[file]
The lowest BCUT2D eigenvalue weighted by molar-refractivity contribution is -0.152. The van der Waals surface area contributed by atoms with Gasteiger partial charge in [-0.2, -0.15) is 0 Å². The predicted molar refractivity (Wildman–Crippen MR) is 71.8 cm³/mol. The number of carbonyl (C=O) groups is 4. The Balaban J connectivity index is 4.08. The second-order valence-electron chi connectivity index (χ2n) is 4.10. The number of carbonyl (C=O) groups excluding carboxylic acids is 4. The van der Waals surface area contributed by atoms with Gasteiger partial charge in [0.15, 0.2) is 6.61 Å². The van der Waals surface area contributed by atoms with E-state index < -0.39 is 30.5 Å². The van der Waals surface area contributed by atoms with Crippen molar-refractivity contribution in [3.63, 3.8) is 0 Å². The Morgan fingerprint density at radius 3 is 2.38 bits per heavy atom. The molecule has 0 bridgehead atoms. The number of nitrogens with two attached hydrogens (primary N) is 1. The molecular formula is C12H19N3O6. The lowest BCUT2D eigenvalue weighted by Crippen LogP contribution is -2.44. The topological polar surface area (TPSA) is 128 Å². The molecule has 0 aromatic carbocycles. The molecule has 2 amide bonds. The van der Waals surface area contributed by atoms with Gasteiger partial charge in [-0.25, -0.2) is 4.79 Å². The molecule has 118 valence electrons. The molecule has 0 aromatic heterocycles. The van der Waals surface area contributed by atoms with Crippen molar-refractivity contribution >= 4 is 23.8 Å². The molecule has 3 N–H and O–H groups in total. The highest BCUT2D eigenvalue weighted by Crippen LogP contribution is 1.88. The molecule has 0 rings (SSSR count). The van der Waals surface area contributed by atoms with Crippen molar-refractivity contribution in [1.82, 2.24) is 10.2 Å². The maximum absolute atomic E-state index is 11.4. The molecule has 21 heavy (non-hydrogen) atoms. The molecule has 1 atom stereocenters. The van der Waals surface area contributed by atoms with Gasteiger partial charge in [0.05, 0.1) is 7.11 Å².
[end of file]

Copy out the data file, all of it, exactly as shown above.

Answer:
The lowest BCUT2D eigenvalue weighted by molar-refractivity contribution is -0.152. The van der Waals surface area contributed by atoms with Gasteiger partial charge in [-0.2, -0.15) is 0 Å². The predicted molar refractivity (Wildman–Crippen MR) is 71.8 cm³/mol. The number of carbonyl (C=O) groups is 4. The Balaban J connectivity index is 4.08. The second-order valence-electron chi connectivity index (χ2n) is 4.10. The number of carbonyl (C=O) groups excluding carboxylic acids is 4. The van der Waals surface area contributed by atoms with Gasteiger partial charge in [0.15, 0.2) is 6.61 Å². The van der Waals surface area contributed by atoms with E-state index < -0.39 is 30.5 Å². The van der Waals surface area contributed by atoms with Crippen molar-refractivity contribution in [3.63, 3.8) is 0 Å². The Morgan fingerprint density at radius 3 is 2.38 bits per heavy atom. The molecule has 0 bridgehead atoms. The number of nitrogens with two attached hydrogens (primary N) is 1. The molecular formula is C12H19N3O6. The lowest BCUT2D eigenvalue weighted by Crippen LogP contribution is -2.44. The topological polar surface area (TPSA) is 128 Å². The molecule has 0 aromatic carbocycles. The molecule has 2 amide bonds. The van der Waals surface area contributed by atoms with Gasteiger partial charge in [-0.25, -0.2) is 4.79 Å². The molecule has 118 valence electrons. The molecule has 0 aromatic heterocycles. The van der Waals surface area contributed by atoms with Crippen molar-refractivity contribution >= 4 is 23.8 Å². The molecule has 3 N–H and O–H groups in total. The highest BCUT2D eigenvalue weighted by Crippen LogP contribution is 1.88. The molecule has 0 rings (SSSR count). The van der Waals surface area contributed by atoms with Crippen molar-refractivity contribution in [1.82, 2.24) is 10.2 Å². The maximum absolute atomic E-state index is 11.4. The molecule has 21 heavy (non-hydrogen) atoms. The molecule has 1 atom stereocenters. The van der Waals surface area contributed by atoms with Gasteiger partial charge in [0.05, 0.1) is 7.11 Å².